The Portuguese coach has made a major impression in his first full year as Santos Laguna manager, and appears destined for big things in his career.When Portugal’s Pedro Caixinha landed the job as Santos Laguna manager in November 2012, it came via the recommendation of none other than current Chelsea coach Jose Mourinho.
High praise, indeed.
Even so, a little-known European coach crossing the Atlantic to take over Santos Laguna was a radical gamble by both parties. The club could’ve simply dipped into the stock stable of Liga MX managers, while Caixinha could have continued making a name for himself in Portugal.
The decision raised eyebrows in the Mexican press about whether the young Portuguese coach could adapt to the intricacies of the Mexican game, with its split season, playoff system and unconventional practices such as the so-called “Gentlemen’s Pact.”
But the ambitious, well-spoken 42-year-old Portuguese manager has responded to his initial doubters in some style as he comes up to a complete year in charge of the club.
Los Guerreros reached the semifinal of the Clausura and the final of the CONCACAF Champions League in his first season in charge, and this time around Santos are second in the Liga MX and have only lost once in 13 games, leading to a quiet confidence from Caixinha that things are coming together at the right time as the business end of the Apertura approaches.
“The way we are reaching the last part of the tournament compared to the last one, I think we are better,” Caixinha told Goal recently, in fluent English. “We have to get to the playoffs with lots of confidence, quality of play and ambition. At this moment, the team is bringing all of these points together, so it’s a good situation.”
Caixinha says he was initially surprised by the quality and organization of the Mexican league and says one of the keys to his early success was forging an identity – it is a phrase he uses over and over – for his Santos Laguna side. A crucial component in that has been allowing room to maneuver and being flexible to his new and different working environment.
“It’s almost like creating a balance between your ideas on the way you want the team to play and the reality the club presents to you,” he said on the phone from Torreon. “Between those two points you work on a daily basis, but the players make the difference.”
Part of Caixinha and the Santos Laguna hierarchy’s identity and plan for the club is to promote youth, by giving the Under-20 and Under-17 players regular opportunities to train with the first team and implementing the tactical layout of the first team all the way down through the different youth sides.
The idea is that one day Santos Laguna can become a major exporter of young Mexican talent to Europe.
One early example of Caixinha’s willingness to turn to youth - “If they have the quality there is no problem playing them,” he says - is 20-year-old left-winger Alonso Escoboza, who the Portuguese coach has started regularly this season and who has just been called up to the Mexico squad for the first time.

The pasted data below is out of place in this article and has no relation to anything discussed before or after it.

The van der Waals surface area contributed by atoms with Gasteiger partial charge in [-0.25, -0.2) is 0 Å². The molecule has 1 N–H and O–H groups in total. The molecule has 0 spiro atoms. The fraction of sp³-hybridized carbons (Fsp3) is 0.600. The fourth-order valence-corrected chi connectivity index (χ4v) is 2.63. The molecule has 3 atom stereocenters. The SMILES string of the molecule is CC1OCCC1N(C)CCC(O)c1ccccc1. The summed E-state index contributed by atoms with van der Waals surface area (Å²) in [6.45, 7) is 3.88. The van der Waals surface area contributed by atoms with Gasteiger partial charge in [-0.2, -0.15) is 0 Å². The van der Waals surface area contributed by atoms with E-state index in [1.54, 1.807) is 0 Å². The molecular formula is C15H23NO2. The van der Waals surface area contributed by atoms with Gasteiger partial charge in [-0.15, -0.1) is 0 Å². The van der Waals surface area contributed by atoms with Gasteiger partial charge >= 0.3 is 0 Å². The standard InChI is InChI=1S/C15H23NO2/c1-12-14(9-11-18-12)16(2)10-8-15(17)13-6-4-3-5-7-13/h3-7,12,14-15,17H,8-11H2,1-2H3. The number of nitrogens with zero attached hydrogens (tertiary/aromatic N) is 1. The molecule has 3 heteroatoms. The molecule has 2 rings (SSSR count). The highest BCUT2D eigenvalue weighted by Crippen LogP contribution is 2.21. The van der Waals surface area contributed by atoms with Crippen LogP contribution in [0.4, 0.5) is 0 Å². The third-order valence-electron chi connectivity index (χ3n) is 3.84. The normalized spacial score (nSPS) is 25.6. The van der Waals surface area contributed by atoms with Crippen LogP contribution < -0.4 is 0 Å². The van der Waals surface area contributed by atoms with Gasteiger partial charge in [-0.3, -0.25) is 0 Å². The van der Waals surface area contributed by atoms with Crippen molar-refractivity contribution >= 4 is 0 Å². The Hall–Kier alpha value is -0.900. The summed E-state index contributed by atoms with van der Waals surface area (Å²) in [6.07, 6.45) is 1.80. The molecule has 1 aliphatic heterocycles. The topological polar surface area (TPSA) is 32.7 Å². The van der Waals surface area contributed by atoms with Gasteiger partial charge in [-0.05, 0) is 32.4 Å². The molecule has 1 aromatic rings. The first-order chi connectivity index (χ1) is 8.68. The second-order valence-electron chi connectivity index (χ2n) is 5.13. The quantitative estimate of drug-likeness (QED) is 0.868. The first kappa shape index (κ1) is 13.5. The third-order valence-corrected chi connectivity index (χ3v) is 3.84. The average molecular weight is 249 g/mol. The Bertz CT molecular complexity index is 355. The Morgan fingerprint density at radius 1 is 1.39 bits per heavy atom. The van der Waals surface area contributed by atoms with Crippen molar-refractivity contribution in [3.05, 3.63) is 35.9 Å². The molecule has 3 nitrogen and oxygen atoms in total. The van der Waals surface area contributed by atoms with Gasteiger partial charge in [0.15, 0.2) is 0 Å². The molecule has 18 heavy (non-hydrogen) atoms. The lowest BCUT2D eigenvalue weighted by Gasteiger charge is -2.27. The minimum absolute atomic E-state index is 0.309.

Before coming to Mexico, Caixinha – a Portuguese-style bullfighter or forcado as a youth - managed Portuguese first division side Nacional, but he has previously worked in Greece, Romania and Saudia Arabia, as well as having stints observing training at clubs like Manchester United and Real Madrid.
Caixinha’s list of sports and soccer-related study indicate a shrewd and knowledgeable mind is at work as he continues what is still a fledgling coaching career.
It also doesn’t do any harm to have Mourinho as a valuable ally.
“I haven’t seen him for a long time, but we keep in contact, discussing our ideas about everything that surrounds the game – training sessions, match preparation, training control – I mean everything,” stressed Caixinha. “It’s good to have a friend like him because you know you can discuss your ideas, your opinions and (see) whether you are on the same wavelength with one of the top coaches in the world, ever.”
Choosing to come to Santos Laguna is a career decision Caixinha is clearly still enthralled by, explaining that he feels he is in “the right place at the right time,” but his long-term ambition is to return triumphantly to Europe and win titles.
“Football is for the moment and at the moment I want to win with Santos,” said the Portuguese coach. “Of course, I would like to return to Europe one day with a top level club and try to work and win many titles: Champions League, Europa League, the major leagues that you have in Europe.”
It’s a statement that would seem wildly unrealistic coming out of the mouth of most current Liga MX managers, but somehow doesn’t from Caixinha. That’s testament to his fine start and burgeoning reputation in Mexico.